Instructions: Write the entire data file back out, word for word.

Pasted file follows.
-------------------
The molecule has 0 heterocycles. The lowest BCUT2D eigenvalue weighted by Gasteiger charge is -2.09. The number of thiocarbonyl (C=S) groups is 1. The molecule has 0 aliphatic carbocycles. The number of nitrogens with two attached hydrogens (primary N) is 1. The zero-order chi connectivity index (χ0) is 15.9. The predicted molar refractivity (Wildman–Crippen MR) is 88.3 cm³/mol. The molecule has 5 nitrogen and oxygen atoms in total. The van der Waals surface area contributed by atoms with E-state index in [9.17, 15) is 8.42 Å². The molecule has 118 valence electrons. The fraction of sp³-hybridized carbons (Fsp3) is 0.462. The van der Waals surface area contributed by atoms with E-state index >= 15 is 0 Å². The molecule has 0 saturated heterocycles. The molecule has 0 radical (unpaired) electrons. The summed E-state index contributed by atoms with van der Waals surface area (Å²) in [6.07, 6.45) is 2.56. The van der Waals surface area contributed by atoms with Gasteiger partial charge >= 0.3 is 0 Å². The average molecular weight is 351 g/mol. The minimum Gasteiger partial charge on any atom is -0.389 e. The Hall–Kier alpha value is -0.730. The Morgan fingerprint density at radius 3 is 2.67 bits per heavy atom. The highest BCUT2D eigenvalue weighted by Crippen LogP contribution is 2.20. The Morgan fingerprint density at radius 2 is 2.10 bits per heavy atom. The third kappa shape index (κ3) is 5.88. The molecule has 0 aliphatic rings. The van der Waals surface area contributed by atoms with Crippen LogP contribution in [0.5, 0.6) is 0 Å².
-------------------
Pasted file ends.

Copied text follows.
The molecule has 0 heterocycles. The lowest BCUT2D eigenvalue weighted by Gasteiger charge is -2.09. The number of thiocarbonyl (C=S) groups is 1. The molecule has 0 aliphatic carbocycles. The number of nitrogens with two attached hydrogens (primary N) is 1. The zero-order chi connectivity index (χ0) is 15.9. The predicted molar refractivity (Wildman–Crippen MR) is 88.3 cm³/mol. The molecule has 5 nitrogen and oxygen atoms in total. The van der Waals surface area contributed by atoms with E-state index in [9.17, 15) is 8.42 Å². The molecule has 118 valence electrons. The fraction of sp³-hybridized carbons (Fsp3) is 0.462. The van der Waals surface area contributed by atoms with E-state index >= 15 is 0 Å². The molecule has 0 saturated heterocycles. The molecule has 0 radical (unpaired) electrons. The summed E-state index contributed by atoms with van der Waals surface area (Å²) in [6.07, 6.45) is 2.56. The van der Waals surface area contributed by atoms with Gasteiger partial charge >= 0.3 is 0 Å². The average molecular weight is 351 g/mol. The minimum Gasteiger partial charge on any atom is -0.389 e. The Hall–Kier alpha value is -0.730. The Morgan fingerprint density at radius 3 is 2.67 bits per heavy atom. The highest BCUT2D eigenvalue weighted by Crippen LogP contribution is 2.20. The Morgan fingerprint density at radius 2 is 2.10 bits per heavy atom. The third kappa shape index (κ3) is 5.88. The molecule has 0 aliphatic rings. The van der Waals surface area contributed by atoms with Crippen LogP contribution in [0.5, 0.6) is 0 Å².